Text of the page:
‘COVID newbies’ Find Their Way in Litchfield County
By Linda Tuccio-Koonz
Sure, the occasional field mouse may appear indoors if your new address is near the woods. And no, you can’t order every type of ethnic-cuisine takeout at all hours of the night.
But critters and cravings aside, a sampling of Litchfield County residents–all of whom relocated from urban areas when the pandemic set in–say they’re glad to be here, even though it’s meant starting over in many ways.
“Litchfield, without a doubt, took in a lot of new residents over the course of the pandemic,” says Megan O’Dell, formerly of Manhattan. She and her family moved here part-time in 2020, but now consider it home.
The O’Dells were among thousands of families that bought homes in Litchfield County in 2020, according to Julie King, Litchfield Hills regional brokerage manager for William Pitt Sotheby’s International Realty.
King says 3,112 single-family homes were sold in Litchfield County in 2020, compared to 2,370 in 2019. The figure was 2,791 in 2021, so “clearly there’s been significant interest.”
O’Dell says she and her husband, George, who work in the art world, left Manhattan for a Cape Cod house on Bantam River. They would rather their two boys be hunting frogs than hailing taxis.
“It’s a different pace of life; it’s not like you can call and order Lebanese food at two in the morning and have it delivered, but that’s also a reason we moved here.” It’s a “slightly slower, wholesome” way to live.
“Raising our children in a small town where they have more space to explore and really feel like part of a great community was a major motivator,” O’Dell says.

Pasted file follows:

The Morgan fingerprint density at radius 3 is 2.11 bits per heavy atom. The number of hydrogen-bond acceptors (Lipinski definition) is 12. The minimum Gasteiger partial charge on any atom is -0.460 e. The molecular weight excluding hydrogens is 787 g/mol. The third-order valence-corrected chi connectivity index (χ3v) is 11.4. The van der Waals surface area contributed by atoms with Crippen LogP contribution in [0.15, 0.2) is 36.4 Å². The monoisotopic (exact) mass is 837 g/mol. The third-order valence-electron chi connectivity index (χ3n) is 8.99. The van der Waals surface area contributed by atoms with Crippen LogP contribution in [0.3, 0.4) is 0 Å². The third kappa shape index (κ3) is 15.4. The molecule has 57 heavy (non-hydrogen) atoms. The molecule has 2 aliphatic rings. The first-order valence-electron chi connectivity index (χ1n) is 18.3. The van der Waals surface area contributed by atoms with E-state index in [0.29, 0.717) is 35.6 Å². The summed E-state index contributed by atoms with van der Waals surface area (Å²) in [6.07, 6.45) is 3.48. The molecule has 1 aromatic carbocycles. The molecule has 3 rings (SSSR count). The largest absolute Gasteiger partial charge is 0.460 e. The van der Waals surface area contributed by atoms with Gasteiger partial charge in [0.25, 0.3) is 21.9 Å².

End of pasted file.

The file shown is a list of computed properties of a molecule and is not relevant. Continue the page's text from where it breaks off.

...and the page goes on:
Some refer to folks who relocated during the pandemic as “COVID newbies,” and while everyone’s stories of settling in are slightly different, there are similarities, too. Most say working remotely is key, and community and school events, from fundraisers to art festivals, are great for meeting people. But you can’t be shy.
“Say yes to every invitation,” says Lisa Harvey, who, with her boyfriend, Andy Wright, moved from Manhattan to a 1750s farmhouse in New Milford. Home ownership means more to contend with, she says, but the beauty here “has added richness to our lives.”
Elyse and Peter Fields, formerly of Westchester County, began looking for a Litchfield County home the week COVID-19 hit.
“It was a very strange time to move anywhere,” says Elyse Fields, who found social-distancing protocols made it harder to meet people. One new friendship was forged when they met another newcomer at an outdoor festival, and conversed about her fedora.
“We spend a lot of time in the town of Litchfield and bring our dog (Hank, a Cavapoo),” Fields says. “People with dogs are the friendliest. That’s a good ice breaker.”
Also embracing Litchfield are Marisa and Robert Schmidt, who reside in the historic district. “We had a bit of PTSD living in Brooklyn with the pandemic, hearing all the sirens from ambulances as people around us were getting sick,” Marisa Schmidt says. Now, it’s “just a quick walk, or scooter ride for the kids, to town to grab a sandwich for lunch from the deli, or to Espresso 59 for ice cream after dinner.”
Meanwhile, Hollyn and Shawn Baron, also from Brooklyn, say their children are thriving here–enjoying nature and all the open space. Their daughter especially loves that their neighbors have horses, chickens, pigs and goats. “We call her our country mouse,” Hollyn says.
She and her husband work in tech, and now work remotely. “The pandemic was completely transformational for our lives,” she says, but people have been very welcoming and there’s lots of fun things to do. The only thing she hasn’t yet found are Brooklyn bagels!
King says although some families that relocated with kids during the pandemic have since returned to educating their children in the city during the week, most have held onto their homes here for use on weekends.